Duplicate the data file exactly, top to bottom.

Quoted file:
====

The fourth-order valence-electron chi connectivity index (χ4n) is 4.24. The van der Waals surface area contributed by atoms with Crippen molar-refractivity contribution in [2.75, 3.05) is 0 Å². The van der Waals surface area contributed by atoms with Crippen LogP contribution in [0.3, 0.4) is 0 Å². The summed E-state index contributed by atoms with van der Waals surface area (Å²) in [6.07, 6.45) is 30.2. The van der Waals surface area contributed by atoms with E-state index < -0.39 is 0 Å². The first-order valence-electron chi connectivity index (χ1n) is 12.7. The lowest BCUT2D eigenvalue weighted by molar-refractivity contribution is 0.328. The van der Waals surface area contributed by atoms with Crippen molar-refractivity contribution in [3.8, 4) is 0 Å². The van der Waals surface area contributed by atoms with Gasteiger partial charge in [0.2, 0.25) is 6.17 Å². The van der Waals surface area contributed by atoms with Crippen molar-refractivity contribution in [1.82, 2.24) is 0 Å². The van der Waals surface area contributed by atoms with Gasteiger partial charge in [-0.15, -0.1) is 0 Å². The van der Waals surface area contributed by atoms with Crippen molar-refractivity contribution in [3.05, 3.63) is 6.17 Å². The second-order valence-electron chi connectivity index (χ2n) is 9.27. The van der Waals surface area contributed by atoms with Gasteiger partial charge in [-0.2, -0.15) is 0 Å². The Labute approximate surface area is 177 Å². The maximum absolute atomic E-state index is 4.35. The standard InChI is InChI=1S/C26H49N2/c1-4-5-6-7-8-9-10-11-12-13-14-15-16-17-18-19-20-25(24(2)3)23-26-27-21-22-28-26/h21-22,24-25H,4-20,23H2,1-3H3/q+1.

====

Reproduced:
The fourth-order valence-electron chi connectivity index (χ4n) is 4.24. The van der Waals surface area contributed by atoms with Crippen molar-refractivity contribution in [2.75, 3.05) is 0 Å². The van der Waals surface area contributed by atoms with Crippen LogP contribution in [0.3, 0.4) is 0 Å². The summed E-state index contributed by atoms with van der Waals surface area (Å²) in [6.07, 6.45) is 30.2. The van der Waals surface area contributed by atoms with E-state index < -0.39 is 0 Å². The first-order valence-electron chi connectivity index (χ1n) is 12.7. The lowest BCUT2D eigenvalue weighted by molar-refractivity contribution is 0.328. The van der Waals surface area contributed by atoms with Crippen molar-refractivity contribution in [3.8, 4) is 0 Å². The van der Waals surface area contributed by atoms with Gasteiger partial charge in [0.2, 0.25) is 6.17 Å². The van der Waals surface area contributed by atoms with Crippen molar-refractivity contribution in [1.82, 2.24) is 0 Å². The van der Waals surface area contributed by atoms with Gasteiger partial charge in [-0.15, -0.1) is 0 Å². The van der Waals surface area contributed by atoms with Crippen molar-refractivity contribution in [3.05, 3.63) is 6.17 Å². The second-order valence-electron chi connectivity index (χ2n) is 9.27. The van der Waals surface area contributed by atoms with Gasteiger partial charge in [-0.2, -0.15) is 0 Å². The Labute approximate surface area is 177 Å². The maximum absolute atomic E-state index is 4.35. The standard InChI is InChI=1S/C26H49N2/c1-4-5-6-7-8-9-10-11-12-13-14-15-16-17-18-19-20-25(24(2)3)23-26-27-21-22-28-26/h21-22,24-25H,4-20,23H2,1-3H3/q+1.